(You do know what I mean by mammalian enthusiasm, right?)
And then there are those who get into cosplay from a production side--they might get asked to help someone make an element for a costume and in the process get wrapped into the excitement. (Note: you have to be kind of weird to get excited about most of the process of cosplay; most people find the work of it incredibly tedious.) I mean, if you're going to enjoy sewing, prop or wig-making as a hobby in itself, you might as well turn into a service for your fandom too, right?
In a big way, this last option is my story. I've always loved cosplay and had a vague idea of wanting to get into it somehow and someday, but I never really felt comfortable enough with it to commit myself to it. Then Star Citizen came along (don't worry, that post is coming before the blog sprint ends) and it got a crazy notion into my head. Several crazy notions, but one of which could be helped by getting advice from cosplayers. And so at C2E2 I began talking to the awesome Cosplay4UsAll about their process and ideas, and mentioned my own, and I soon realized that I might be able to not only do the crazy idea I had, but also help them with their own costume. And if I'm going to help someone else make a costume for cosplay, I'd be gorrammed if I wasn't going to cosplay as well.
The very best cosplay, in my opinion, is about dedication, attention to detail, and ingenuity. You take a costume and analyze it. Then you research construction methods, sometimes learning entirely new skills. You pull out all the small elements and make them into something really specific and accurate to the inspiration. And, most of the time, you have to cheat to do so, because the character you're cosplaying is made up and sometimes their appearances are just BS. So unlike a reenactor, who is specifically recreating something that has been made and probably could have its construction eventually nailed down, there's no manual for making an Optimus Prime costume. You just pull something out of thin air and shoot for awesome.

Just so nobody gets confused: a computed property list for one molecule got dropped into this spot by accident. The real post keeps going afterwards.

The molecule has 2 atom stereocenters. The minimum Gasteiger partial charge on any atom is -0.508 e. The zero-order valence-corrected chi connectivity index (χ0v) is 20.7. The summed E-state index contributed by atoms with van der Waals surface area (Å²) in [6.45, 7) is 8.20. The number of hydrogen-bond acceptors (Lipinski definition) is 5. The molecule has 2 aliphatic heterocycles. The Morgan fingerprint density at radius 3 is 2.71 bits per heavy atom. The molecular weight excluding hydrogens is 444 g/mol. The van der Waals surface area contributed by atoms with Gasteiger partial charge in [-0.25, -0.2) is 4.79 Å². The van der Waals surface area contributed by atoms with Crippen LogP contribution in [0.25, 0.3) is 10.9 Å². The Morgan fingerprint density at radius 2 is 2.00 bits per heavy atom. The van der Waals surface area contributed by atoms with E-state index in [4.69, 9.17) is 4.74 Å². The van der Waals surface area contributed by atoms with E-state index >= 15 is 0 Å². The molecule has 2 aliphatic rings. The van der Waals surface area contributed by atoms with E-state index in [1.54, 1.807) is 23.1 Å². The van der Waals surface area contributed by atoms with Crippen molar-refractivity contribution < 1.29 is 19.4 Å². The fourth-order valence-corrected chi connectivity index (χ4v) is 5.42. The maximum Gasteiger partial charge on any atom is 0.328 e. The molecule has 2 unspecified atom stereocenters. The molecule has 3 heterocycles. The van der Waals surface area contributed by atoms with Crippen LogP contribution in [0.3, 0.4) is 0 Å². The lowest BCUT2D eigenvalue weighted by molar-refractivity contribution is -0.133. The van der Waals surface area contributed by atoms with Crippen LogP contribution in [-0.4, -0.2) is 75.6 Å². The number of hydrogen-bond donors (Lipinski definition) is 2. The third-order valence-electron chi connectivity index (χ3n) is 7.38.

This kid shot for awesome and ended up making me have an absolute guano-insane fit of hoarse-throated screaming. It didn't matter that the contest was driven by audience participation--I would've screamed myself silly out of excitable nerd sensitivity. He may not have been the best cosplayer of the weekend, but he was the most impressive and definitely got the biggest reaction from me and the rest of the audience. And yes, the camera is shaking at the end because my cheese is starting to slide off my cracker.
The other thing that really appeals to me about cosplay is...wait for it...wait for it...the role-playing aspect of the hobby. Yes, it's not an essential aspect of cosplay. A lot of people never step fully into character, and if they do it's only for momentary photo ops. But I love seeing people become their characters when they step into their costumes, and as I start plotting my own cosplay, that sort of stuff is really enticing--romantic**, really--to me.
I'm still in the early stages of cosplay--that is, the entirely fictitious planning and pipe-dream stage. But now that I am announcing it here on the blog, where possibly up to a dozen people I don't know can read it, I am at least somewhat committed to this course of action. Plus, here's a little teaser of what I'm thinking of for my first costume. That's right, I'm going to cosplay as
*"Hwaet" is the Old English precursor to our word "what", and it also is the first line of many Old English poems, including Beowulf.
** Alright, wisenheimer. I mean romantic in the traditional, emotionally affected and disconcerted sense. Not in the lusty sense. Settle down.